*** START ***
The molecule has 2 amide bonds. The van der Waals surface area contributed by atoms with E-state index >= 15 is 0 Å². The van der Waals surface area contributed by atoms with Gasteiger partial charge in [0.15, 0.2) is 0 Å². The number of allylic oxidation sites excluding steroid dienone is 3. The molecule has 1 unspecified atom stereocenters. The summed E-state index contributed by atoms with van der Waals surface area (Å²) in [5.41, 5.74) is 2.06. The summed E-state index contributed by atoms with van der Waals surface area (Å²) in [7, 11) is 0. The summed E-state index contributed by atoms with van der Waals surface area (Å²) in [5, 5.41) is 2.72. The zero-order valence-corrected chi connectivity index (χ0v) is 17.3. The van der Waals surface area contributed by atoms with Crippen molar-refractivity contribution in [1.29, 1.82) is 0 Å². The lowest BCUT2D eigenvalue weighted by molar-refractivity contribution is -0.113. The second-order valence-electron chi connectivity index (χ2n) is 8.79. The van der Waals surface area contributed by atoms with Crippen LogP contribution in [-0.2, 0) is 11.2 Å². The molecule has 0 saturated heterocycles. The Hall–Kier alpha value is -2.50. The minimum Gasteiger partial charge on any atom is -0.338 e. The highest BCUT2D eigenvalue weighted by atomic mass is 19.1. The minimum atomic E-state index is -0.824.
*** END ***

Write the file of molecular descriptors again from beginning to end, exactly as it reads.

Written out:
The molecule has 2 amide bonds. The van der Waals surface area contributed by atoms with E-state index >= 15 is 0 Å². The van der Waals surface area contributed by atoms with Gasteiger partial charge in [0.15, 0.2) is 0 Å². The number of allylic oxidation sites excluding steroid dienone is 3. The molecule has 1 unspecified atom stereocenters. The summed E-state index contributed by atoms with van der Waals surface area (Å²) in [5.41, 5.74) is 2.06. The summed E-state index contributed by atoms with van der Waals surface area (Å²) in [7, 11) is 0. The summed E-state index contributed by atoms with van der Waals surface area (Å²) in [5, 5.41) is 2.72. The zero-order valence-corrected chi connectivity index (χ0v) is 17.3. The van der Waals surface area contributed by atoms with Crippen molar-refractivity contribution in [1.29, 1.82) is 0 Å². The lowest BCUT2D eigenvalue weighted by molar-refractivity contribution is -0.113. The second-order valence-electron chi connectivity index (χ2n) is 8.79. The van der Waals surface area contributed by atoms with Crippen LogP contribution in [-0.2, 0) is 11.2 Å². The molecule has 0 saturated heterocycles. The Hall–Kier alpha value is -2.50. The minimum Gasteiger partial charge on any atom is -0.338 e. The highest BCUT2D eigenvalue weighted by atomic mass is 19.1. The minimum atomic E-state index is -0.824.